What a difference a few days makes! Suddenly, Republican lawmakers have abandoned their â€˜self-deportation/build a fenceâ€™ platform and are seemingly ready to embrace comprehensive immigration reform.
No more support of states like Arizona and Alabama and their racial profiling immigration laws; no more talk of â€œanchor babiesâ€ and â€œillegal aliensâ€. After the November 6 shalacking, based largely on the turnout of the Latino voting bloc of 23.7 million, Republicans are now ready to get in line and bend over.
The former hard liner on the issue, House Speaker John Boehner, suddenly says that comprehensive reform, which includes a pathway to legalization for the undocumented, will be a priority in 2013. And in the Senate, Republican Senator Lindsey Graham is teaming up with New York Democrat Chuck Schumer to put together a bipartisan bill that can hopefully pass the Senate.
But as they say, the proof will be in the pudding.
We have gone down this road before under former President George W. Bush, where the famous Ted Kennedy/John McCain Secure America and Orderly Immigration Act of May 12, 2005 got many immigrants excited. We saw more excitement again in 2006 with Comprehensive Immigration Reform Act of Senator Arlen Specter. Yet the measures got nowhere and left many at the proverbial altar.
Like you, President Bush had promised to deliver immigration reform for the Latino voters who had helped get him elected in his second term, but failed them because of the extreme right wing segment of his party, including Rep. Lamar Smith, (R) of Texas, who sees any reform as amnesty and refused to budge on anything but the harshest of measures.
So forgive me if I remain only cautiously optimistic. But I agree with you â€“ we have to â€œseize the momentâ€ and make this issue a top priority come January 2013, especially since Latino and immigrant votes are now up for grabs.
There are now just 11.6 million immigrants living in an undocumented capacity across the United States, home to 309.3 million people. Of the current illegal population, only 14 percent have entered the U.S. since 2005. That means the vast majority have been in the country for years.
Of that number, 56 percent are Mexicans, 22 percent from Latin America, 13 percent from Asia, six percent from the Caribbean and Europe and three percent from Africa. They are all depending on you for some form of relief now that the data proves illegal immigration is down at the Mexican border even as criminal deportation is up.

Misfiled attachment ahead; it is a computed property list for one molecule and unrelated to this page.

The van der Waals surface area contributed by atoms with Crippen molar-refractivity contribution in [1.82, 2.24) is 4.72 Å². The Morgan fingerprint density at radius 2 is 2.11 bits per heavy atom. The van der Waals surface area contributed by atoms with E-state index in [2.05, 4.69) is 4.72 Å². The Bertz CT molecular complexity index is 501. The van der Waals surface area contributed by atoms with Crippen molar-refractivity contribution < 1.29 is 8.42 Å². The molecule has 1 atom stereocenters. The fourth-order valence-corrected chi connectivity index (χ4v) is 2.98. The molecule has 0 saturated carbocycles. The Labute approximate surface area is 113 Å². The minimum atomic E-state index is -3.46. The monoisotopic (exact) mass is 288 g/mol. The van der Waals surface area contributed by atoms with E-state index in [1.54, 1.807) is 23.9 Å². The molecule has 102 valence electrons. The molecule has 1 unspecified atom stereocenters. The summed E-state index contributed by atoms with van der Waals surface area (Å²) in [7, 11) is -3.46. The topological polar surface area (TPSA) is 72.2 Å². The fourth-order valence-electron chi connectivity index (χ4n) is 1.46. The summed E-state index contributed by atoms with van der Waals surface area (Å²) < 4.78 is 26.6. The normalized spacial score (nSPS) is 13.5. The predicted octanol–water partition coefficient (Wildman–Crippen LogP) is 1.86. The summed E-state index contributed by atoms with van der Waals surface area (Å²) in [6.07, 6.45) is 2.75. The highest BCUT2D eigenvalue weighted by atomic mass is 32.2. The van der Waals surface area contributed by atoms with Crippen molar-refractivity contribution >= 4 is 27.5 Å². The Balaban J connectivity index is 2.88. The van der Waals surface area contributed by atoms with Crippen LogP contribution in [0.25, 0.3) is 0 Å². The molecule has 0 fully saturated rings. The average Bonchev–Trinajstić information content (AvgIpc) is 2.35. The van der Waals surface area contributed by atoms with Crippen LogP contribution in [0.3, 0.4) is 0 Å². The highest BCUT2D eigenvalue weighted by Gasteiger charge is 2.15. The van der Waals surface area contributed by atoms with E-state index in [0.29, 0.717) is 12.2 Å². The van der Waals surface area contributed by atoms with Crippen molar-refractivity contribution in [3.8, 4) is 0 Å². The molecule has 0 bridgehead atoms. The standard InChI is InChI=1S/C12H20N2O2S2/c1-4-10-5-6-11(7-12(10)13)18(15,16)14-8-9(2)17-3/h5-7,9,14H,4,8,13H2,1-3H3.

So any argument from the right about fixing the border first is mute â€“ you already have! A bill both Democrats and Republicans can agree on quickly should definitely include some of the suggestions put forward by the GOP, including learning English, paying a fine and back taxes, making E-verify mandatory nationwide, giving priority to spouses and children caught up in the sponsorship backlog, overhauling the Labor Certification Program to match qualified workers with urgent work and using biometric data to better track foreign travelers.
But what you and Democrats cannot flip flop on is a pathway to legal status for the many that have been living in this country for decades and contributing to this economy. This is hardly amnesty. What it is, is the smart thing to do â€“ economically, socially and politically. Especially as the Pew Hispanic Center predicts that the Hispanic electorate is likely to double by 2030, up to 40 million.
This is indeed the moment to make immigration reform happen. Enough of the hand wringing! Letâ€™s make this immigration bill a New Yearâ€™s gift to all immigrants and line up the votes to make it a reality!
The writer is founder of NewsAmericasNow, CaribPR Wire and Hard Beat Communications.
On behalf of the African American Voting Rights Martyrs (on display at the Voting Rights Museum in Selma, Alabama), thank you South Florida for literally standing up to 2012 voter suppression.
Thank you for:
Jamaican sprint star Yohan Blake recently brought his foundation YB Afraid to South Florida to partner with Food For the Poor at its 5K hunger walk to help the less fortunate, especially those affected by Hurricane Sandy in Jamaica. Caribbean Today freelance writer Jason Walker caught up with the reigning world 100 meters champion and Olympic 100 and 200 meters silver medalist at the event.
Jason Walker: Were you impacted by Hurricane Sandy?
Yohan Blake: I just saw my window blow off, but I was good during the storm. Other persons were impacted though, so Food For The Poor and I partnered with WATA WISYNCO to do some work in Portland (Jamaica) and also to come over here and do this walk.
LONDON, England - One of the most sensitive subjects for the travel industry is the issue of security. Whether it relates to visitorsâ€™ personal safety or to the safekeeping of personal information, it is a matter that most in the industry want to say as little about as possible.
Despite this, because of the industryâ€™s economic centrality to Caribbean prosperity, it is a subject on which an appropriate, if private, regional forum needs to be created.
Even in Caribbean countries that have growing national crime rates, the likelihood of a visitor being attacked or in some way having a crime committed against them is minimal when compared to the large numbers of visitors the islands receive. This is particularly so in nations where high national levels of crime have, in part, contributed to the rise of all-inclusive hotels and visitor facilities and beaches not locally accessible.